A Spanish woman who has lived in the UK for 15 years has accused the Home Office of treating her family like criminals after her American husband and the father of her three children applied for a permanent residency (PR) card.
In a three-year ordeal, the Home Office threatened to deport the historian Stuart Ross three times, suggested he was lying about his wife’s work as a Spanish language teacher and refused to accept a judge’s verdict in a Belfast court that officials had been wrong to refuse him a PR card when he first applied in 2013.
“It was really frustrating and I am still angry,” said Maria Cristina Úbeda Tuero-O’Donnell, 41. “They treated us like criminals. We couldn’t travel because they had our passports. I was pregnant and I couldn’t travel on my own. I am an only child and my parents are elderly, but I couldn’t see them. My family in Spain couldn’t understand and were asking: ‘Why, what did you do?’”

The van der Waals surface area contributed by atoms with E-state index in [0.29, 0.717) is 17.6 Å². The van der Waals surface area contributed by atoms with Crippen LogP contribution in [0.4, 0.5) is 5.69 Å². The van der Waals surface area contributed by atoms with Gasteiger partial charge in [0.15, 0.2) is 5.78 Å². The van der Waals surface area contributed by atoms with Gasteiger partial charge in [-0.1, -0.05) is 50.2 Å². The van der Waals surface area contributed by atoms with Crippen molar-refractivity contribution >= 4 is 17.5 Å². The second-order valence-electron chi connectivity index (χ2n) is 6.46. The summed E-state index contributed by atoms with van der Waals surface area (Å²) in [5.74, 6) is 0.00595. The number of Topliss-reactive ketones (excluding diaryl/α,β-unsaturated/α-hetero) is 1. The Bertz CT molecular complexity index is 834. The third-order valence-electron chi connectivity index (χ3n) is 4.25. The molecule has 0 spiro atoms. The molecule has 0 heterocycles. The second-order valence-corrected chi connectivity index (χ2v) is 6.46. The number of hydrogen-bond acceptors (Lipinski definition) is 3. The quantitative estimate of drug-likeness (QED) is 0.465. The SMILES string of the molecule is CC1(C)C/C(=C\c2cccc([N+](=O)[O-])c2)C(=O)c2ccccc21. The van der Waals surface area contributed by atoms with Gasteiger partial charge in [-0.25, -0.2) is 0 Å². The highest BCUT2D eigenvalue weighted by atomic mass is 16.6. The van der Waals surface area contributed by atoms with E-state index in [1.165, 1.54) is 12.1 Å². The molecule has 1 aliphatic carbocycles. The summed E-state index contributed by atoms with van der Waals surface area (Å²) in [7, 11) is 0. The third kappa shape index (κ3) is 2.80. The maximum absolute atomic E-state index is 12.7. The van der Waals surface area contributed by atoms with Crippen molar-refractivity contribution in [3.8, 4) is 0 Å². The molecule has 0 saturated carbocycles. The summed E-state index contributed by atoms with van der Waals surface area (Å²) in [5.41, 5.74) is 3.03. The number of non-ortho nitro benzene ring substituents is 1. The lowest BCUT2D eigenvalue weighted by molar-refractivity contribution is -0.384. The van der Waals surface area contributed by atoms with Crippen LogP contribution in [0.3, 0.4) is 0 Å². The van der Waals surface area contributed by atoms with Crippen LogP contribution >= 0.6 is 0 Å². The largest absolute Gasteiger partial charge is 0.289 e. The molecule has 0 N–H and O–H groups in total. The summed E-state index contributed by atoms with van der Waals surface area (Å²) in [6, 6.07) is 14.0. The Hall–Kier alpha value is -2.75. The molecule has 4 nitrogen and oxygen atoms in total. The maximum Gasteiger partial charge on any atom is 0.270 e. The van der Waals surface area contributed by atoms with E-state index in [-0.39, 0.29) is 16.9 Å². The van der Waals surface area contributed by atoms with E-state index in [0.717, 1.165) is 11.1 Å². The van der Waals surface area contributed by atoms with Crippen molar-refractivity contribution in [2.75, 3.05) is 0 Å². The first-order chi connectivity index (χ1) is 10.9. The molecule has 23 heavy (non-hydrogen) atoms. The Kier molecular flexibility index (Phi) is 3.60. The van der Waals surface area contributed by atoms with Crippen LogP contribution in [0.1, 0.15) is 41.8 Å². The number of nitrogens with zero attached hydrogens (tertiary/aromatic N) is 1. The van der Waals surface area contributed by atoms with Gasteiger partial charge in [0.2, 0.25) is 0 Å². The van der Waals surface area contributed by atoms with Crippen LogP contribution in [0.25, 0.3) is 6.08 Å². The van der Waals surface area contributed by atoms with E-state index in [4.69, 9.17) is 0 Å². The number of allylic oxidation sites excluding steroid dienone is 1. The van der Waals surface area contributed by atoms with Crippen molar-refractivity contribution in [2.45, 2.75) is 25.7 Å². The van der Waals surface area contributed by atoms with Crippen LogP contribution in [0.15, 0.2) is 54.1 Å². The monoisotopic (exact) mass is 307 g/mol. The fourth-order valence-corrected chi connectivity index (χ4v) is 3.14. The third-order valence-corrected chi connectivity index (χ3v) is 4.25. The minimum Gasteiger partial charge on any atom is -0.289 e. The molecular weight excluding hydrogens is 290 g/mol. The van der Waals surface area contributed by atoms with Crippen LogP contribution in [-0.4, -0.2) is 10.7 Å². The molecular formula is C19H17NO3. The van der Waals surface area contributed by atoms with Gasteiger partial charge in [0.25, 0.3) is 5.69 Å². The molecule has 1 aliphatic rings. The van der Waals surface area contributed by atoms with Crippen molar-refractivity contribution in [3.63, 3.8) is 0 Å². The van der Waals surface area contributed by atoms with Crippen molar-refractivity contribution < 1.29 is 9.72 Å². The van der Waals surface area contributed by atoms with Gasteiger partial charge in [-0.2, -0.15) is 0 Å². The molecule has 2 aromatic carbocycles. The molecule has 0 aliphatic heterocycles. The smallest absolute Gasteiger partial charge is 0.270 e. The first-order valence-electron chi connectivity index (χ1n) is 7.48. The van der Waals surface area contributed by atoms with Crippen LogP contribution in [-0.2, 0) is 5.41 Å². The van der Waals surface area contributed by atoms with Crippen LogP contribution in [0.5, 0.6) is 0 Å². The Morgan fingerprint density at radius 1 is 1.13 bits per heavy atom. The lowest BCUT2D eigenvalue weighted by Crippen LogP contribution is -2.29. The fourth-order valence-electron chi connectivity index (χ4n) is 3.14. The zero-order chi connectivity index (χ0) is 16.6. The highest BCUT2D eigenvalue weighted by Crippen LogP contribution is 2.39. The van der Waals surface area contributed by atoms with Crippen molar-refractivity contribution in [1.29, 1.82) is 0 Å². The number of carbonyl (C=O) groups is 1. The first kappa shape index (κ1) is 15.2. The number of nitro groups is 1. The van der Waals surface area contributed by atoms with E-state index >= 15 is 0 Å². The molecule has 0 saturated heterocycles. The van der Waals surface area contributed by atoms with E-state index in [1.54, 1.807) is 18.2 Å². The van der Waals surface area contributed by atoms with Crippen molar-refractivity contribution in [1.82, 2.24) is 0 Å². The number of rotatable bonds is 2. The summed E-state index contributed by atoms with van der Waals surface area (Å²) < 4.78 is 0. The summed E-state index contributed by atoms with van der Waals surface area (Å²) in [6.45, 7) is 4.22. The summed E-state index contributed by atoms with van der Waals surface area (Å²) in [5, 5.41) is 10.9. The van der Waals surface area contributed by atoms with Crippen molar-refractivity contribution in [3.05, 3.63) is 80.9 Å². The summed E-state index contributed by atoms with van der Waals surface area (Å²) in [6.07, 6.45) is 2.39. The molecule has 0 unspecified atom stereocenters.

Ross, 49, originally from Syracuse, New York, and Úbeda, originally from Madrid, have been married and living together in Derry since 2007. Ross moved there 16 years ago, initially as a PhD student.
He met Cristina in 2002 and they got married before he graduated. When they married he was granted a five-year permit to stay as a family member of an EU national. When that expired in 2013, he applied for PR, which is available to any non-EU spouse of an EU citizen, regardless of income.
He said he “naively” believed the application for PR would be a formality.
In his first application to the Home Office, he submitted tax returns as evidence that his wife was economically active, and thereby exercising her EU treaty rights to be in the country.
The Home Office told them this was insufficient evidence and they needed five years’ returns. He supplied these in two further applications along with other material including mortgage and bank statements, details of National Insurance contributions, a letter from his MP and…